Looking for a Great Job When You Already Have One

Back in the day, people used to work at the same job most of their lives, put in 40 years, get a gold watch at their retirement party, and never dream of switching jobs.  These days people are not afraid to try other career options and make some moves.  If this wasn’t the case, we at BarryStaff would have a pretty quiet existence.  But people do make moves for many reasons.  Just take a look at this article by Susan Ricker who writes for The Work Buzz  on How  to Find a Great Job When You’ve Already Got one.

You know you’re lucky that you have a great job already, but you still can’t resist looking elsewhere. Maybe you’d like a better paycheck, perhaps your current role isn’t enough of a challenge for you or possibly you’re just interested in doing something new.

No matter your reason, it’s essential that you plan carefully if you are interested in leaving a secure job. By exploring your reasons for making a switch, making informed decisions and organizing a confidential job search, you can make the transition from one great job to another.

Explore why you may want to switch
People consider leaving their jobs all the time, but it’s different to actively start the process. First things first: Explore why you want to switch jobs. “Plan,” says Mary Elizabeth Bradford, résumé writer and career director. “Do your soul searching, write down your driving motivators — the things you must have … to feel the move was justified, such as a minimum salary figure, staying in a geographical area or getting out of an industry. Create a clear target and a plan to get there. Match up your skills and strengths [that are] transferable into your job of choice.”

If this initial research period inspires you, take the next steps in transitioning your career. Quantify your career accomplishments and make a list of your business contacts and those who would vouch for you.

Take the job out for a test drive
If you’re looking for different responsibilities or are interested in changing industries, take a trial period before committing.

“Instead of giving your two-week notice and hoping it pans out, focus on trying out the new career,” says Ramon Santillan, chief interview consultant and founder of Persuasive Interview in Houston. “You can do this by volunteering, talking to people who have been in the field you want to be a part of or joining professional organizations. Aside from helping you decide if this is the path you want to take, meeting these people will help you get your foot in the door, since they will probably know about any openings at their current companies.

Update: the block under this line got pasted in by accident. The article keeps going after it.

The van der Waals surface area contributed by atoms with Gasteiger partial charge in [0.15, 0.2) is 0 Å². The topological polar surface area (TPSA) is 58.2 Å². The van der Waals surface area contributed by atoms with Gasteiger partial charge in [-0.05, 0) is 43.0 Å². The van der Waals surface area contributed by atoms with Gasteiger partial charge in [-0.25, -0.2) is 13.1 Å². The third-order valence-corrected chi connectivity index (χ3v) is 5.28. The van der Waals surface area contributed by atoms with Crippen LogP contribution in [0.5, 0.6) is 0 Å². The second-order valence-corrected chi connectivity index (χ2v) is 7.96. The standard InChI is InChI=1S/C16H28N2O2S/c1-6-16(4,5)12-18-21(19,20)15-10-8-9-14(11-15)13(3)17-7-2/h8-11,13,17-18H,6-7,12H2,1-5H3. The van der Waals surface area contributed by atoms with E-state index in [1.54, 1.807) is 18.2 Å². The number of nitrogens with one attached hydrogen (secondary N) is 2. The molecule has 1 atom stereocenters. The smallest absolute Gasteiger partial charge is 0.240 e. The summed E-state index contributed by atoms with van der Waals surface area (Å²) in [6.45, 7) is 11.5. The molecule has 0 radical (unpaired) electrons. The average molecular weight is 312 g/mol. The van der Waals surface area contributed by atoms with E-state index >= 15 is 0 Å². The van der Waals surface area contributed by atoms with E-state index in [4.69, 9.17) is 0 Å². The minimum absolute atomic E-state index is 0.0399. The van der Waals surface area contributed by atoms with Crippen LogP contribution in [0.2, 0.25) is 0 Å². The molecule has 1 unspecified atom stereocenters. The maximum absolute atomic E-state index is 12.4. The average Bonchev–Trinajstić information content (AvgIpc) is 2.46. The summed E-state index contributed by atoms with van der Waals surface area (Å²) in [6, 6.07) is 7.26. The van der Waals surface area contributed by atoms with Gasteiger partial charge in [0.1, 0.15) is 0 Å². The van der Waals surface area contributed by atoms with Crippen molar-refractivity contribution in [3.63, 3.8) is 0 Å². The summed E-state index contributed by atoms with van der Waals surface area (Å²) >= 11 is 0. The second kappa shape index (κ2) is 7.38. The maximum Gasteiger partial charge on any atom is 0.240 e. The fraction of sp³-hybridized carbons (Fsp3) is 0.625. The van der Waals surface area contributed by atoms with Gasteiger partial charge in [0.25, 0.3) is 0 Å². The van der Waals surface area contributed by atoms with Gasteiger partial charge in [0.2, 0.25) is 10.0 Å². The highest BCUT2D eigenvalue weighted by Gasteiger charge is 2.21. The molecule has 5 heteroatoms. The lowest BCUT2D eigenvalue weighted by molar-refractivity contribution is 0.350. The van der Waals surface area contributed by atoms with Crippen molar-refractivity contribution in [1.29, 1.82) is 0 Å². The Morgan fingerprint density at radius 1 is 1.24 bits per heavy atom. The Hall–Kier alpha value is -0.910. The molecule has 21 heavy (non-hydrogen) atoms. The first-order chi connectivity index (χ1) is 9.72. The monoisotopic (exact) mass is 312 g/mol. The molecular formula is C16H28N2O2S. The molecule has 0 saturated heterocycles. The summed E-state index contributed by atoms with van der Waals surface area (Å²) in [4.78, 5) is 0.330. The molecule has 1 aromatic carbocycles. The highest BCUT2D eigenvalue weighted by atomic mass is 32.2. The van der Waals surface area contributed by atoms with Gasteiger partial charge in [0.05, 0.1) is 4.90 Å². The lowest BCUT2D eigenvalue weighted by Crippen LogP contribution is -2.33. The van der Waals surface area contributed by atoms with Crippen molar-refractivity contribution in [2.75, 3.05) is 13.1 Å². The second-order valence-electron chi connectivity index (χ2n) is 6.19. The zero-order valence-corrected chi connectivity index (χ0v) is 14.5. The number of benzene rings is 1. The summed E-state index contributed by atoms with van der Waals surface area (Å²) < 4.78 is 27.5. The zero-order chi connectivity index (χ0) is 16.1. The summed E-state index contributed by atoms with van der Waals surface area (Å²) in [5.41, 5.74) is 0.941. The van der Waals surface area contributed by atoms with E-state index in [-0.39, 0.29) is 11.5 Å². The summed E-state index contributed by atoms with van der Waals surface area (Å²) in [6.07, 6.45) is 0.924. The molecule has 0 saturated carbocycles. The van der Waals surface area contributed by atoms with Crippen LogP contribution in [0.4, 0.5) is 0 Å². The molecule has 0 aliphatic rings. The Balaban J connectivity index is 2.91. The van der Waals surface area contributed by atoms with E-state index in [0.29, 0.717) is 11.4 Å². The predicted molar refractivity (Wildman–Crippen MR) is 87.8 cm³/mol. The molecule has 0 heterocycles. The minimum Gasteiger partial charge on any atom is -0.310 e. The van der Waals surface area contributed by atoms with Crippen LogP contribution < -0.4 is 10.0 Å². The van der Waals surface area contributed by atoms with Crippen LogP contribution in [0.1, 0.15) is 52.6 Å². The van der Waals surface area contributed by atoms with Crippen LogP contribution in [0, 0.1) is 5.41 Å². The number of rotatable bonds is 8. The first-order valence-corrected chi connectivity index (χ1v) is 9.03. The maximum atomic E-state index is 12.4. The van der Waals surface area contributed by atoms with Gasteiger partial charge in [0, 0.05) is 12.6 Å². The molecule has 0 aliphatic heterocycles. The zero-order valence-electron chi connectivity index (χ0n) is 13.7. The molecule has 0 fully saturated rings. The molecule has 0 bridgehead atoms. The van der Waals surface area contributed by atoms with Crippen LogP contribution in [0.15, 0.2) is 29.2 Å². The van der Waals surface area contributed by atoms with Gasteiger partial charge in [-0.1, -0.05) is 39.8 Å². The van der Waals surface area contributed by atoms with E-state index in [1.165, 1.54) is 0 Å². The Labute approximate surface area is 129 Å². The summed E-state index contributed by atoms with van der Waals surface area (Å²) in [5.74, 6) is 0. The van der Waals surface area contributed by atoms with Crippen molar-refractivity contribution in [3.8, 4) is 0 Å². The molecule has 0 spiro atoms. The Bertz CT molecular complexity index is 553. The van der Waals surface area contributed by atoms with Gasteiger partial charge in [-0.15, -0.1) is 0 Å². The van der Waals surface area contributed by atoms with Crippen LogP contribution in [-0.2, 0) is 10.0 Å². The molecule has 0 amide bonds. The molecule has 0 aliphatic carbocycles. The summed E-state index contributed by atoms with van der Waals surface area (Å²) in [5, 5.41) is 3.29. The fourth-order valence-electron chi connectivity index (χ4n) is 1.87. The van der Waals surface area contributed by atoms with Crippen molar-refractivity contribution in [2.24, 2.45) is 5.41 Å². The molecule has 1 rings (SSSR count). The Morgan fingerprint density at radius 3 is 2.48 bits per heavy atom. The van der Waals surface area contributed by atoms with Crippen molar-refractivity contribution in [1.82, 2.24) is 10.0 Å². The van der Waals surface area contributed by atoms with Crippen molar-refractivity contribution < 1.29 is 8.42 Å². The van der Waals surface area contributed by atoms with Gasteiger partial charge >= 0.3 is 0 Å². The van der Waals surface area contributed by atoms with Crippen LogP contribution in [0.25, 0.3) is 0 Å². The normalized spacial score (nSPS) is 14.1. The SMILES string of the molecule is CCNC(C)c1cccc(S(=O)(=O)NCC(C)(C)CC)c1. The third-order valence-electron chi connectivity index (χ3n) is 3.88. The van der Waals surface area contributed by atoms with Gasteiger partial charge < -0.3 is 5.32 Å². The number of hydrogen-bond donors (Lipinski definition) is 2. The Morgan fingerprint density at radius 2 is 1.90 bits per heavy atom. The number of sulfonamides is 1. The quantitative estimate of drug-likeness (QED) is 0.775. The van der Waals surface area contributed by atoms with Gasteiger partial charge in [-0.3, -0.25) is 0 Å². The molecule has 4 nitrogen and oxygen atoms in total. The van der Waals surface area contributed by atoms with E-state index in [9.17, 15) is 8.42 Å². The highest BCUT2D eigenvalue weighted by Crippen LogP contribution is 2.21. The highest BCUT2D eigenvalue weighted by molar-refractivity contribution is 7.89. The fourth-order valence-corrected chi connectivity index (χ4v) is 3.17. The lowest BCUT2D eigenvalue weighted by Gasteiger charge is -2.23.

“Volunteering or doing small projects in the new field will also build your case with potential employers that you are serious about this career move and can be used as experience when trying to get a job. Someone who is willing to take the time to learn a new field will be seen as being serious enough about a career move. This can be particularly useful when explaining to the hiring manager why you want to change careers.”

Search carefully
Once you’ve decided to move forward with looking for a new job, be sure that you’re still protecting your old one. “Any time you are in a job search, there is some level of risk that you must incur,” Bradford says. “You can minimize the risk by sharing [that] your search is confidential with key decision makers, not listing [that] you are looking for a position on your LinkedIn profile or posting your résumé to job boards. Also, if you speak with recruiters, don’t just send your résumé to a recruiting firm but call them first and ask to speak with the person in charge of your industry [or] discipline. Share that your search is confidential before you send them your résumé. They should agree that they will not forward your information without first telling you.”

Treat past and future employers with consideration
If you’ve found a career you’re interested in pursuing and score an interview, remember to be diplomatic. “The interview portion should focus on why you got interested in the field, the steps you took to learn about the field, the people you met and the types of questions you asked them, the volunteer or work on the side you have done, and how your previous experience at your last job will make you successful at this new one,” Santillan says. “Also make sure to ask questions during the interview about how the hiring manager got into the field and what the biggest challenges they face are. By this step, you should have already made up your mind if you want to pursue that new career or job, but it never hurts to confirm.”

When meeting with both your past employer and your potential future employer, be respectful of both times in your career. When explaining why you want to make this switch, Bradford offers this answer: “Although I have enjoyed much challenge and success in my current role, my passion lies in [blank] and I decided that I would focus my sights on transitioning.”

As the economy continues to improve and more jobs become available, switching careers will become more common. However, it’s essential to think through your steps and remain respectful of employers in order to ensure a successful next step in your career.